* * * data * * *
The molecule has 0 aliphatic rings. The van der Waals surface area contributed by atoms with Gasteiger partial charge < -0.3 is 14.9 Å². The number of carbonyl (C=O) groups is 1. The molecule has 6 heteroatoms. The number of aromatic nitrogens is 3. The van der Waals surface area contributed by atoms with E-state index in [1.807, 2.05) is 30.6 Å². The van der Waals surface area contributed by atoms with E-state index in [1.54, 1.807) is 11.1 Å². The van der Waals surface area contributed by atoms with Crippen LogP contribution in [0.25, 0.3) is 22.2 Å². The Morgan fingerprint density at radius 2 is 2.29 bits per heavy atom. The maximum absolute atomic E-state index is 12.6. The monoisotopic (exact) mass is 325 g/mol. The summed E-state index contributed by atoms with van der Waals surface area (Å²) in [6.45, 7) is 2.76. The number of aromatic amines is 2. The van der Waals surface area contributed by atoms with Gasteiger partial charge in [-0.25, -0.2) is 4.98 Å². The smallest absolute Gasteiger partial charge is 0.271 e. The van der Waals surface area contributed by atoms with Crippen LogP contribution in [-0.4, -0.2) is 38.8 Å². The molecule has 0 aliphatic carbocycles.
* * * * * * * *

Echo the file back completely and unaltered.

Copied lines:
The molecule has 0 aliphatic rings. The van der Waals surface area contributed by atoms with Gasteiger partial charge < -0.3 is 14.9 Å². The number of carbonyl (C=O) groups is 1. The molecule has 6 heteroatoms. The number of aromatic nitrogens is 3. The van der Waals surface area contributed by atoms with E-state index in [1.807, 2.05) is 30.6 Å². The van der Waals surface area contributed by atoms with E-state index in [1.54, 1.807) is 11.1 Å². The van der Waals surface area contributed by atoms with Crippen LogP contribution in [0.25, 0.3) is 22.2 Å². The Morgan fingerprint density at radius 2 is 2.29 bits per heavy atom. The maximum absolute atomic E-state index is 12.6. The monoisotopic (exact) mass is 325 g/mol. The summed E-state index contributed by atoms with van der Waals surface area (Å²) in [6.45, 7) is 2.76. The number of aromatic amines is 2. The van der Waals surface area contributed by atoms with Gasteiger partial charge in [-0.25, -0.2) is 4.98 Å². The smallest absolute Gasteiger partial charge is 0.271 e. The van der Waals surface area contributed by atoms with Crippen LogP contribution in [-0.4, -0.2) is 38.8 Å². The molecule has 0 aliphatic carbocycles.